By Dave Wagner, Freedom New Mexico
Eastern New Mexico University football coach Mark Ribaudo believes the Greyhounds’ transition from a wishbone-style offense to a mainly one-back set won’t be that tough an adjustment for the team’s running backs.
They figure to be prominent in the new scheme.
“It’s a lot easier to run a (pass) route than it is to block an outside linebacker,” Ribaudo said as the Greyhounds work into their second week of spring drills.
Backs will still have a ballcarrying workload, but Ribaudo said the Greyhounds will also use them prominently in the more wide-open passing attack they plan to implement.
The Hounds have an intrasquad scrimmage set for 8:30 a.m. Saturday at Greyhound Stadium. Ribaudo said the team is busy getting the plays in this week.
“We’ll spend the next couple of weeks evaluating what works,” he said.
Four quarterbacks are in spring camp, with several recruits expected join the competition in August for preseason drills.
For Anthony Ramos, who saw action in several games last fall as a freshman and earned a start against Tarleton State, the transition isn’t that hard.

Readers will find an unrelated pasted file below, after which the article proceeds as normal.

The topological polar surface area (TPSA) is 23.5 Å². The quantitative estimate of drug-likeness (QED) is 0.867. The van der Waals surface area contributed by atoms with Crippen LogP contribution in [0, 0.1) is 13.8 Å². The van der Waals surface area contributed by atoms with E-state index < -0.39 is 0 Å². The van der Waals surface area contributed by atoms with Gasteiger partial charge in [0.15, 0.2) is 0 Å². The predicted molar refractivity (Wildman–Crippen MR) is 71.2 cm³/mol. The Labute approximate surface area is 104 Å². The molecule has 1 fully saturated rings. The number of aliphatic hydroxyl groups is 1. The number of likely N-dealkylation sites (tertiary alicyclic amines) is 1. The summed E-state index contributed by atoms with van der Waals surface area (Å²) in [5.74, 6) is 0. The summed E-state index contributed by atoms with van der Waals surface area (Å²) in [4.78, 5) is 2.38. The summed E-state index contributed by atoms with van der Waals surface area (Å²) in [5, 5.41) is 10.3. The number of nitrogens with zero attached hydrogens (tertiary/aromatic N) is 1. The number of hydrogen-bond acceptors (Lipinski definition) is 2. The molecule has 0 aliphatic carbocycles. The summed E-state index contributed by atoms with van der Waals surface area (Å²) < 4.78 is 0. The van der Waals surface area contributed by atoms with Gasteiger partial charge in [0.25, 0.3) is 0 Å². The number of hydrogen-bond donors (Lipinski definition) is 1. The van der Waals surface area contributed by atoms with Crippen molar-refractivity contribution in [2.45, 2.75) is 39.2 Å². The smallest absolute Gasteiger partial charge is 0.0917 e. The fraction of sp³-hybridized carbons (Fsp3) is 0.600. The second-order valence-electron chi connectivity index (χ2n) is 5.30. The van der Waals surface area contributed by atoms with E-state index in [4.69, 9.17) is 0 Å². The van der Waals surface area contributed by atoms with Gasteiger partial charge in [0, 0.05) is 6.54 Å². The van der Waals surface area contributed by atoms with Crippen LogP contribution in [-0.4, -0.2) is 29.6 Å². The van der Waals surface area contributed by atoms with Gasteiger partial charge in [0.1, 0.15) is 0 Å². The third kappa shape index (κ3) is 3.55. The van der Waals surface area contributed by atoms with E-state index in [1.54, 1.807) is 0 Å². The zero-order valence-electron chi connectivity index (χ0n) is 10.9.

After all, he quarterbacked a similar offense during his high school days in Canyon, Texas.
“I came (to ENMU) from a shotgun, no-huddle system at Canyon,” said the 5-foot-9, 180-pounder. “I think I’ve been able to pick this up pretty quick.”
Ramos said he’s looking forward to the increased competition when preseason camp begins.
“Hopefully, we’ll have an edge,” he said of the QBs currently on hand. “It’s not an easy system to learn.”
With only about 70 players in spring drills, depth has been a concern in some areas, Ribaudo said.
“You’d like more bodies when you go so hard, so you can give people rest,” he said.
He described the attitude of the players as “terrific” this spring.
“I’m super-pleased,” he said. “We’re practicing hard and playing fast, and we’re finishing (plays).
“It’s different from other springs, where you go in with an idea of what you’ve got. But now we’re starting from square one, and it’s exciting.”
The Hounds’ triple-option approach has provided an advantage against opponents in the past because teams have little time to prepare for something they generally see only once a year.
In today’s more wide-open game, though, it simply wasn’t enough to keep pace with other teams.
“I think our coaches realized something needed to change,” Ramos said. “But it doesn’t mean the option is gone. We’re still going to run it.”